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Friday, March 1, 2024

Madi Diaz: Bizarre Religion Album Evaluate

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Falling in love might be stunning, however isn’t it form of absurd and mortifying, too? This paradox is on the coronary heart of Bizarre Religion, the brand new album from Nashville singer and songwriter Madi Diaz. She approaches it with an impeccable sense of melody and a collection of potent questions, the sort that run like a 3rd rail beneath a brand new relationship’s honeymoon section (and, typically, its decline): “Do you suppose this might smash your life?” “How properly do you wanna get to know me?” “Is it exhausting to like me?”

Diaz obtained her largest break as a solo artist a pair years in the past, after releasing 2021’s stellar Historical past of a Feeling. However her resume runs a lot deeper: A Berklee dropout, she moved to Nashville, then L.A., then again to Nashville to work as a songwriter, contributing to tracks for artists like Kesha and Little Massive City and writing music for soundtracks and commercials. All of the whereas, she was writing and recording solo albums that struggled to search out their footing. Historical past of a Feeling kickstarted a dramatic shift in her trajectory. That document documented the tip of a long-term relationship, which coincided with the beginning of her ex-partner’s gender transition—a posh, nuanced denouement that she captured in perceptive, charged, and infrequently excruciating folk-tinged indie-rock songs. From there, issues took off: her first solo tour in virtually a decade, TV bookings, and excursions opening for indie icons (Waxahatchee, Angel Olsen) and even a pop megastar (Harry Kinds, whose touring band she briefly joined).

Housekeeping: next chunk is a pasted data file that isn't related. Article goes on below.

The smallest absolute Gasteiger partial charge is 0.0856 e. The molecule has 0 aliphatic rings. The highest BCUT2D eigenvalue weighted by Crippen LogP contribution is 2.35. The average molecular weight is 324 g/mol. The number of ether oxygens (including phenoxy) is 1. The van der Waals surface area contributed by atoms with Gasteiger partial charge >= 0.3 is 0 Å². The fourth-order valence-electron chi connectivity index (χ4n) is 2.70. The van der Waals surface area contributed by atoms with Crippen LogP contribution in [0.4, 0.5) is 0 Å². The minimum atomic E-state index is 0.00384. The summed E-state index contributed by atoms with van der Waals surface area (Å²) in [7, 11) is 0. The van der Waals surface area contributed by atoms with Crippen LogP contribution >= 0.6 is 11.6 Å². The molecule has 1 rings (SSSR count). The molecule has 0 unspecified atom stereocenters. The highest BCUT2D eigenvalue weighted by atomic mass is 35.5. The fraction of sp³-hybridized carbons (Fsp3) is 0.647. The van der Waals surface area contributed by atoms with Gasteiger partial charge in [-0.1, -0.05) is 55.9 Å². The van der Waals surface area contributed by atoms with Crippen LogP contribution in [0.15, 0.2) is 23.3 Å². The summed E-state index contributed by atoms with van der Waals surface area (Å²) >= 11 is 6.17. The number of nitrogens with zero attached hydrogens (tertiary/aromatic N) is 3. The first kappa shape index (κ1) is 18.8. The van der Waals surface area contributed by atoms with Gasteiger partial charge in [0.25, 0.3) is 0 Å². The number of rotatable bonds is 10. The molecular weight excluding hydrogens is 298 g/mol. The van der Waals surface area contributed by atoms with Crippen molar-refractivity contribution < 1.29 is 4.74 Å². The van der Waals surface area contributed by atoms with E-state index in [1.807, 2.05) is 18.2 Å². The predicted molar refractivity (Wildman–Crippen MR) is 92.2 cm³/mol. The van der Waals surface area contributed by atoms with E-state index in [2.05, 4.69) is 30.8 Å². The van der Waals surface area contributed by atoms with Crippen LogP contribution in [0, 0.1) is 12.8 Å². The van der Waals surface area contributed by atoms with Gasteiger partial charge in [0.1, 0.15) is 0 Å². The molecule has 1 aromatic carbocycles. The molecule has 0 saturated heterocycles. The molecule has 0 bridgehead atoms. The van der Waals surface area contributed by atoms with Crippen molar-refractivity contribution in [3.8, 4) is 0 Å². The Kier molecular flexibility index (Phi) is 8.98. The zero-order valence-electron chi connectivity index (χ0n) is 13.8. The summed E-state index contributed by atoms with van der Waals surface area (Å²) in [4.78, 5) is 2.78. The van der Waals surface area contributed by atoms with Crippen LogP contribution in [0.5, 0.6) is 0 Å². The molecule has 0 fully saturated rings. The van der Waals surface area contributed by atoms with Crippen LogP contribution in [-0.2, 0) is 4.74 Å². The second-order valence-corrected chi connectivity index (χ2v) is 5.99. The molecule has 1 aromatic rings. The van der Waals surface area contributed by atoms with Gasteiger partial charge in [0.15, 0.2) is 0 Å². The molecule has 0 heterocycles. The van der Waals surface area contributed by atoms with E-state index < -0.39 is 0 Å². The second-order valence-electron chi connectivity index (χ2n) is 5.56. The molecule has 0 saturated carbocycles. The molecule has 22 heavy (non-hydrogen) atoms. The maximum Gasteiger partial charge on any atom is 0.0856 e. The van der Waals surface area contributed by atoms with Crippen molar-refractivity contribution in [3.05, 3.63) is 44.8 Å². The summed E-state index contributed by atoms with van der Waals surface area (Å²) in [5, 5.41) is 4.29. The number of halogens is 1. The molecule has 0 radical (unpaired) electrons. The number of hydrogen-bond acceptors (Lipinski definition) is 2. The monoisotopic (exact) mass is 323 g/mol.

Although Diaz has performed for stadium-sized crowds, Bizarre Religion is just not a document of brilliant lights and pyrotechnics, however a doc of explicit, private idiosyncrasies—like a home fantasy that ends with loss of life on the swooning “Kiss the Wall,” or the way in which she turns each teenager’s favourite lewd celebration recreation into an ode to difficult coexistence on “KFM.” Her lyrics dig into particulars, zeroing into some significantly unusual moments in relationships: the weirdness of frequently working into your accomplice’s ex (“Girlfriend”); the painful center of a slowly fizzling romance (“For Months Now”). Diaz doesn’t veer a lot from the easy manufacturing that marked Historical past of a Feeling, however she is aware of find out how to add layers of sound to inject a bit of catharsis, just like the transient, fuzzy squall in “Kiss the Wall” or the kaleidoscopic overlay of voices in direction of the tip of “God Individual.”

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